If you’re one of the millions affected by hurricanes this year, you’re going to want to know how to clean after a flood.
When I first wrote this article, Harvey and Irma had just wreaked havoc along the Eastern seaboard of the United States. Since then, hurricanes have battered the same places. My area has seen its share of flooding, too.
If you’ve been affected by these devastating events, I hope this guide offers some help as you face the enormous task of rebuilding your lives and your communities.
How to Clean after a Flood
There is more to cleaning after a flood than just letting things dry in the sun. Your health, your belongings, and the safety of your home’s structure depend on knowing how to clean after a flood the right way.
A flood’s danger doesn’t go away just because the waters have receded. Do not return to your home until local authorities have given the all-clear. That signal confirms that utility services have eliminated the risk of electrical shocks to those wading through the remaining water and shut off natural gas to prevent explosions. Until then, remain in the location to which you’ve evacuated.
Once the “all clear” has been issued, expect progress toward your home to be slow. You’ll be one of hundreds, if not thousands, of others seeking to get home. Pay attention to detour signs since road conditions may have changed — some may be gone entirely, others still underwater or massively damaged. Those signs are for your continued safety.
Follow Local Laws
Some areas forbid re-entry to flooded homes until a licensed inspector has verified that they are safe. If you aren’t sure whether your area requires such inspections, ask your insurance agent or local police. Not following this requirement may affect your insurance claim.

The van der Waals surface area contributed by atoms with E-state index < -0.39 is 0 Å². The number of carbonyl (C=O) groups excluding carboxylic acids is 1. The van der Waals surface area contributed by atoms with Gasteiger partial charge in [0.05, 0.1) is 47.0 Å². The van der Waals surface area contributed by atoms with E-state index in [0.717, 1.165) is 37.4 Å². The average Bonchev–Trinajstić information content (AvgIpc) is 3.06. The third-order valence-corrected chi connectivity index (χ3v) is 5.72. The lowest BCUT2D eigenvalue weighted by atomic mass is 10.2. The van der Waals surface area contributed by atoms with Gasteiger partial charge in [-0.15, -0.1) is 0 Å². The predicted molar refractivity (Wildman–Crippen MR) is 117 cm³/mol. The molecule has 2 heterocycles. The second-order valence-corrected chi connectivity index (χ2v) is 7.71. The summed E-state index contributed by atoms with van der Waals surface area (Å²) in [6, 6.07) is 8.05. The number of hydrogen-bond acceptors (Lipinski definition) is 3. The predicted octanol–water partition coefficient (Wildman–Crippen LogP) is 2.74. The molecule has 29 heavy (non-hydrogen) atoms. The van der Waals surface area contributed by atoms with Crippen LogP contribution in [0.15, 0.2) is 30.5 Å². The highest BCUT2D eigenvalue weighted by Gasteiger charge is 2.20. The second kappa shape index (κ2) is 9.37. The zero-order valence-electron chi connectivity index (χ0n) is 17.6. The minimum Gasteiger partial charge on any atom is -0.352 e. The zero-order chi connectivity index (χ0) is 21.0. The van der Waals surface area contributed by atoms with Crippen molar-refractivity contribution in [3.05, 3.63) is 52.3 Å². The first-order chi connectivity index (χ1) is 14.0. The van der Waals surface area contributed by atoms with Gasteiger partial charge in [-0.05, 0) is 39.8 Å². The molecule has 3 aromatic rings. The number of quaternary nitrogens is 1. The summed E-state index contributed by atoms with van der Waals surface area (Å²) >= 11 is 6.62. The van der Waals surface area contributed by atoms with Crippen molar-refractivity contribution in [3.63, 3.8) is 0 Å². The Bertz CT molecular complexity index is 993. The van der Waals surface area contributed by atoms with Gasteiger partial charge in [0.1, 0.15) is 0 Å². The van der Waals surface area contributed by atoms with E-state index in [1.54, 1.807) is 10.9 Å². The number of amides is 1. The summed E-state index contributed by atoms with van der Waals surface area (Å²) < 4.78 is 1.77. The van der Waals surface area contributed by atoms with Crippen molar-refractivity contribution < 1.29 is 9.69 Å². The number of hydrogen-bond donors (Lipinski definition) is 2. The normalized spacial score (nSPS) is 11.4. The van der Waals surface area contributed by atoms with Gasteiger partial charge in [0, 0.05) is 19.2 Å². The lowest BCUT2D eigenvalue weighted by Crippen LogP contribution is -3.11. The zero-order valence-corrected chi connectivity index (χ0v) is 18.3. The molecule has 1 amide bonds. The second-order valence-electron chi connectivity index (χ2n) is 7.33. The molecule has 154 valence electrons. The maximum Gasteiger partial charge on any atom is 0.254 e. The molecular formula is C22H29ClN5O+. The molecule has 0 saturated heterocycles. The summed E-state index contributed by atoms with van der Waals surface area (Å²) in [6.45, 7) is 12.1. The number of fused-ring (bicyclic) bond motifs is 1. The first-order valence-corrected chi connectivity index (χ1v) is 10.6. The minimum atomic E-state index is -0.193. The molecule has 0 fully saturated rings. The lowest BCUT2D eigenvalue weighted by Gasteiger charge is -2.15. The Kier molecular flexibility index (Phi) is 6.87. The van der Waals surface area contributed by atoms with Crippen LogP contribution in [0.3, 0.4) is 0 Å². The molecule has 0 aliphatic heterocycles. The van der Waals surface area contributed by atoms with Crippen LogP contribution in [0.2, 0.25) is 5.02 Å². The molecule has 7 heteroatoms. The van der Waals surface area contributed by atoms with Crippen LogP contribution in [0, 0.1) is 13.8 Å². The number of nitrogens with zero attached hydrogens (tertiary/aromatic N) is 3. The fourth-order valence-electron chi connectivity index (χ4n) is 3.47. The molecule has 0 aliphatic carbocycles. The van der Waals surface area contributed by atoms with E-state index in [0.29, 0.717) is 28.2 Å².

Bring Supplies when You Return
If you evacuated or sought shelter out of the area, be sure to stock up on supplies before your return. Stores in your neighborhood may not even be open, or their goods may be damaged by flooding, too. Bring food for your family that you can eat without cooking, bottled water, toiletries (including toilet paper), and cleaning supplies. You should also stop at an ATM and refill your car’s tank.
Take Photos First
Before you enter your home, walk around and take lots of photos of the exterior damage. If there is standing water around your foundation, do not go in! Water pressure against your foundation poses a continued threat to your safety.
If there is no standing water, look for loose power lines and smell the air for the rotten egg odor of leaking gas. If you find either, leave immediately and call the local utilities to shut off service. Otherwise, locate the outside shut-off valves yourself and turn these things off.
While inspecting the outside of your home, take photos of the foundation, walls, windows, and roof. Document any fallen trees or damaged outbuildings with pictures. Also get photos of driveways or sidewalks that have heaved out of place.
Put your Insurance Agent to Work
Your insurance agent will help you contact inspectors, contractors, and other service persons to repair your home. Your mortgage lender is also a useful resource. Both have an interest in helping you protect your home from further damage. Contact them. Keep a record of the dates and times of your conversation, along with any deadlines they give you for filing claims.
Protect yourself from contaminants in flood waters.
The waters and residue they leave behind are full of substances which can cause disease and infection. Wear rubber-soled, closed-toe shoes (not flip flops!), long-sleeves, and full-length jeans while cleaning your home after a flood. Use rubber or latex gloves to protect your hands. If you see mold already growing, wear a HEPA-rated mask that covers your mouth and nose.
Watch out for Wildlife and Snakes
Inspect each room upon entry for signs of wildlife. In many cases, you can encourage animal intruders to leave your home by opening a window or door. Call animal control to deal with animals or snakes that don’t quickly flee.
Mosquito-borne illnesses are common following a flood and can be very dangerous. Be sure to wear protective clothing plus use and frequently reapply effective repellents containing DEET (up to 20%). Essential oil blends will not protect you adequately!
First Aid and Hygiene
Flood waters often contain raw sewage in addition to pesticides, fuel, and other harmful substances. Treat all cuts and abrasions immediately to prevent infection. Wash your hands frequently, and shower with antibacterial soap at the end of each cleaning session. Launder all clothing you’ve worn at the end of each day rather than wearing it again for the next cleaning session.